CSE23: the role of mathematics in tackling world problems

TU/e and the Society for Industrial and Applied Mathematics (SIAM) are jointly organizing one of the largest mathematics conferences in the world: CSE23. From February 26 through March 3, the RAI in Amsterdam will welcome as many as 2,200 mathematicians from all over the world who will be discussing the application of mathematical models in industry and science. On Wednesday evening, March 1, there will be a freely accessible program for a wide audience devoted to the role of mathematics in solving major world problems.

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SIAM, the largest organization for applied mathematics in the world, organizes the Conference on Computational Science and Engineering (CSE) every two years. However, in 2021, the conference was exclusively held in virtual format due to the Covid-19 pandemic. Therefore, it was high time to once again bring the world’s best scientist together, according to the organizer. This year, the CSE is held in the Netherlands and TU/e is proud to host this edition together with SIAM. Understandably so, because not only is this the first time the CSE conference is taking place outside the US; it is also the largest edition to date and the largest mathematics conference in the Netherlands ever.


“If we do something, we want to do it very right”, says Wil Schilders, organizer of CSE23 and TU/e professor of Scientific Computing. Great thought was given on how to involve not only the best scientists, but also talented students and leading companies in the event. For example, on February 25 and 26, a hackathon took place at the Van der Valk Amstel hotel in Amsterdam. 150 mathematics students from both the Netherlands and abroad spent the entire weekend working on challenges in the business world, which were presented by Amazon, ASML and Siemens, among others. The five-person teams stayed up all night working on inventive solutions, and on Sunday, the winning team was announced and took home their prize of 5,000 euros.

Mathematics is like oxygen

In order to engage the wider public in the event as well, there will be a public evening on March 1. That evening, six scientists will give accessible, TED talk-style lectures to demonstrate how mathematical models can be used to solve major world problems. Even in areas where you might not expect it, like the climate crisis or energy transition. “We also want to show 'normal people' what mathematics is and what you can do with it. People often have no idea what mathematicians do”, says Schilders. “But math is everywhere.” Schilders points to the quote by Dutch mathematician Lex Schrijver on the front cover of a book sitting on his desk: “Mathematics is like oxygen. If it is there, you do not notice it. If it would not be there, you realize that you cannot do without.”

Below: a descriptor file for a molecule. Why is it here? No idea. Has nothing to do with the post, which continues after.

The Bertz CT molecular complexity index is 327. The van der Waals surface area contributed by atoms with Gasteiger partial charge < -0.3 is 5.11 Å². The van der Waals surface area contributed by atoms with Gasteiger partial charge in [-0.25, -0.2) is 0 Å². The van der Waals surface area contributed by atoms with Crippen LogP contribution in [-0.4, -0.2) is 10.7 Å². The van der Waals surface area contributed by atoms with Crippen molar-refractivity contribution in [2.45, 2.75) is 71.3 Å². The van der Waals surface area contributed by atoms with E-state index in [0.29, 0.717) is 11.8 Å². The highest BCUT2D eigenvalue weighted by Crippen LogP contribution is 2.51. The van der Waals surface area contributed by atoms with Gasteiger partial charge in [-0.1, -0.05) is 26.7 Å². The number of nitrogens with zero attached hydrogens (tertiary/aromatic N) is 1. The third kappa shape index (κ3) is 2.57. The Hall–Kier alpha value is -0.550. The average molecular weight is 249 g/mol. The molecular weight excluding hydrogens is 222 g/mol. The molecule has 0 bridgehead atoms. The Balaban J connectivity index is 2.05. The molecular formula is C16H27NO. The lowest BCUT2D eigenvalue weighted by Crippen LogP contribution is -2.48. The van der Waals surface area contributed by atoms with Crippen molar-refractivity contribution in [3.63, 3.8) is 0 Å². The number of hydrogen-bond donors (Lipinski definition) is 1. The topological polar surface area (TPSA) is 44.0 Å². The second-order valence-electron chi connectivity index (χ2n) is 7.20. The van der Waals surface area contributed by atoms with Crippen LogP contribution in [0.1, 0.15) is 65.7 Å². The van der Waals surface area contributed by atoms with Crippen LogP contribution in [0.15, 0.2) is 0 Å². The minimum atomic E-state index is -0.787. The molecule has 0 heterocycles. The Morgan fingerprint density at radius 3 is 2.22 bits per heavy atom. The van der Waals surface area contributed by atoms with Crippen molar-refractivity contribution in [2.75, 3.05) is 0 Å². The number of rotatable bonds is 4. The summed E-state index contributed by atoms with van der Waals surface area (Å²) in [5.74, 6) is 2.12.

Mathematicians are also often overlooked by other scientists. “Mechanical Engineering, Electrical Engineering, Biomedical Engineering - all of them require mathematics”, says Schilders. However, people don’t always bring in mathematicians in those fields.

According to Schilders, that is not an optimal choice, since mathematicians possess insight into efficient methods and the latest developments. “I also wouldn’t dream of creating my own chemistry models; I’d want a chemist there. If we start cooperating with each other more, we will get much further.”

From smoothies to the universe

The wide range of applications that mathematics has to offer will be demonstrated during the public evening where six scientists will talk about its role in solving a variety of world problems. Among them is Caoimhe Rooney, an Irish scientist working at NASA, who will illustrate how we can use mathematics to study complex physical processes, from splitting fruit particles for a perfect smoothie to figuring out exactly how the universe came to be. Also among the speakers is Bert Zwart, professor of Mathematics and Computer Science at TU/e, who will demonstrate how mathematical models can contribute to the development of sustainable energy systems. Mathematics truly is everywhere, as will be shown this evening. 

The public evening will take place on Wednesday, March 1, starting at 8 p.m. at the RAI in Amsterdam. Admission is free and no registration is required. Please visit the SIAM website for more information.

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